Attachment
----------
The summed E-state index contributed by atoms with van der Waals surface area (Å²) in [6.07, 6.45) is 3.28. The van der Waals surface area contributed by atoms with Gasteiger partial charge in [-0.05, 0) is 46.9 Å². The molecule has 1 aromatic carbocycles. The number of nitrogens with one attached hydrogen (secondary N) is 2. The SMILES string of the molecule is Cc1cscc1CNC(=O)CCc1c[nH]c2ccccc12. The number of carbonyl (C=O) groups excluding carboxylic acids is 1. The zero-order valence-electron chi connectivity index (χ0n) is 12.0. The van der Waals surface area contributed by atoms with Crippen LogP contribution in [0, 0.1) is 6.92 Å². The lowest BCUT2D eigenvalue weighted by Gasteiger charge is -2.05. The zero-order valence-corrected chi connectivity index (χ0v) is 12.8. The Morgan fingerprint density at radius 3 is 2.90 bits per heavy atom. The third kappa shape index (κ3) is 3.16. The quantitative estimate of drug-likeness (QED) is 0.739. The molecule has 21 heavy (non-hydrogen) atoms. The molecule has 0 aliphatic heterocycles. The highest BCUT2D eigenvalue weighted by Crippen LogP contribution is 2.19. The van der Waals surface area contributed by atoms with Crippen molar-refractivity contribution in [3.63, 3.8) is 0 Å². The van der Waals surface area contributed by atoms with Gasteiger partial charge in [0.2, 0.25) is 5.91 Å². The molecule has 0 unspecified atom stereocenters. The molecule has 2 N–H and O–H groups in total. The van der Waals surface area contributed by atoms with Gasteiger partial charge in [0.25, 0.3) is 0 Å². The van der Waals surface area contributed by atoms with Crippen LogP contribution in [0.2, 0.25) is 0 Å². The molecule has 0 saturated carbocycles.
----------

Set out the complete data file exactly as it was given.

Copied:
The summed E-state index contributed by atoms with van der Waals surface area (Å²) in [6.07, 6.45) is 3.28. The van der Waals surface area contributed by atoms with Gasteiger partial charge in [-0.05, 0) is 46.9 Å². The molecule has 1 aromatic carbocycles. The number of nitrogens with one attached hydrogen (secondary N) is 2. The SMILES string of the molecule is Cc1cscc1CNC(=O)CCc1c[nH]c2ccccc12. The number of carbonyl (C=O) groups excluding carboxylic acids is 1. The zero-order valence-electron chi connectivity index (χ0n) is 12.0. The van der Waals surface area contributed by atoms with Crippen LogP contribution in [0, 0.1) is 6.92 Å². The lowest BCUT2D eigenvalue weighted by Gasteiger charge is -2.05. The zero-order valence-corrected chi connectivity index (χ0v) is 12.8. The Morgan fingerprint density at radius 3 is 2.90 bits per heavy atom. The third kappa shape index (κ3) is 3.16. The quantitative estimate of drug-likeness (QED) is 0.739. The molecule has 21 heavy (non-hydrogen) atoms. The molecule has 0 aliphatic heterocycles. The highest BCUT2D eigenvalue weighted by Crippen LogP contribution is 2.19. The van der Waals surface area contributed by atoms with Crippen molar-refractivity contribution in [3.63, 3.8) is 0 Å². The van der Waals surface area contributed by atoms with Gasteiger partial charge in [0.2, 0.25) is 5.91 Å². The molecule has 0 unspecified atom stereocenters. The molecule has 2 N–H and O–H groups in total. The van der Waals surface area contributed by atoms with Gasteiger partial charge in [0.25, 0.3) is 0 Å². The van der Waals surface area contributed by atoms with Crippen LogP contribution in [0.2, 0.25) is 0 Å². The molecule has 0 saturated carbocycles.